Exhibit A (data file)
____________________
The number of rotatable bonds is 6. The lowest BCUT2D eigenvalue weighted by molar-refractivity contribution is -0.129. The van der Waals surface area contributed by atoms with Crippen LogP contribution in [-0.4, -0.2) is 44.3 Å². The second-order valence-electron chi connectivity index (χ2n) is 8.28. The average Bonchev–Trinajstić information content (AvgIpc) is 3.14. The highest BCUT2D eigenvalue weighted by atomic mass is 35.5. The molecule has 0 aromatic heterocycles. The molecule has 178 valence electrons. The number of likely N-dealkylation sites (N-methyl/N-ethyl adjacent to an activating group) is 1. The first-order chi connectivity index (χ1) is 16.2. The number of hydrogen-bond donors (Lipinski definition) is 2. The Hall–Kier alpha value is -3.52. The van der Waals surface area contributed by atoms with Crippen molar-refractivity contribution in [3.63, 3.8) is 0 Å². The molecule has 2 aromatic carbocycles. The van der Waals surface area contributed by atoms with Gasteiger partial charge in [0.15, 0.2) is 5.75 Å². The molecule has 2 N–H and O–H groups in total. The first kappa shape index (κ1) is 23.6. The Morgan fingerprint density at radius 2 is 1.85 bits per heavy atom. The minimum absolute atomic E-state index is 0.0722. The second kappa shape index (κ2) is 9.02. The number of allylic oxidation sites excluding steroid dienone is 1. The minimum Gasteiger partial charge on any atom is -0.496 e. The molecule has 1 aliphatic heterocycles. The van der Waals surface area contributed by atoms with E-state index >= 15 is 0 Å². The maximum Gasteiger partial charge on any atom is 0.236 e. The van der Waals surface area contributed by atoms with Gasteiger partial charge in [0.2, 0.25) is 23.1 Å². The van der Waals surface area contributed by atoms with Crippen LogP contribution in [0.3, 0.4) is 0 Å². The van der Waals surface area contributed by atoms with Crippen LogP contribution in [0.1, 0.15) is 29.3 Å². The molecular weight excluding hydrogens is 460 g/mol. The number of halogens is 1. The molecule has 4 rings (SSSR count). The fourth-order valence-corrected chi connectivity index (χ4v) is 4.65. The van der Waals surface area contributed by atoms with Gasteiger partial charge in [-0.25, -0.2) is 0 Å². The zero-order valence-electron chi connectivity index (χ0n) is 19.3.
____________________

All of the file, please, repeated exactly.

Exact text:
The number of rotatable bonds is 6. The lowest BCUT2D eigenvalue weighted by molar-refractivity contribution is -0.129. The van der Waals surface area contributed by atoms with Crippen LogP contribution in [-0.4, -0.2) is 44.3 Å². The second-order valence-electron chi connectivity index (χ2n) is 8.28. The average Bonchev–Trinajstić information content (AvgIpc) is 3.14. The highest BCUT2D eigenvalue weighted by atomic mass is 35.5. The molecule has 0 aromatic heterocycles. The molecule has 178 valence electrons. The number of likely N-dealkylation sites (N-methyl/N-ethyl adjacent to an activating group) is 1. The first-order chi connectivity index (χ1) is 16.2. The number of hydrogen-bond donors (Lipinski definition) is 2. The Hall–Kier alpha value is -3.52. The van der Waals surface area contributed by atoms with Crippen molar-refractivity contribution in [3.63, 3.8) is 0 Å². The molecule has 2 aromatic carbocycles. The van der Waals surface area contributed by atoms with Gasteiger partial charge in [0.15, 0.2) is 5.75 Å². The molecule has 2 N–H and O–H groups in total. The first kappa shape index (κ1) is 23.6. The Morgan fingerprint density at radius 2 is 1.85 bits per heavy atom. The minimum absolute atomic E-state index is 0.0722. The second kappa shape index (κ2) is 9.02. The number of allylic oxidation sites excluding steroid dienone is 1. The minimum Gasteiger partial charge on any atom is -0.496 e. The molecule has 1 aliphatic heterocycles. The van der Waals surface area contributed by atoms with E-state index >= 15 is 0 Å². The maximum Gasteiger partial charge on any atom is 0.236 e. The van der Waals surface area contributed by atoms with Gasteiger partial charge in [0.2, 0.25) is 23.1 Å². The van der Waals surface area contributed by atoms with Crippen LogP contribution in [0.3, 0.4) is 0 Å². The van der Waals surface area contributed by atoms with Crippen LogP contribution in [0.1, 0.15) is 29.3 Å². The molecular weight excluding hydrogens is 460 g/mol. The number of halogens is 1. The molecule has 4 rings (SSSR count). The fourth-order valence-corrected chi connectivity index (χ4v) is 4.65. The van der Waals surface area contributed by atoms with Gasteiger partial charge in [-0.25, -0.2) is 0 Å². The zero-order valence-electron chi connectivity index (χ0n) is 19.3.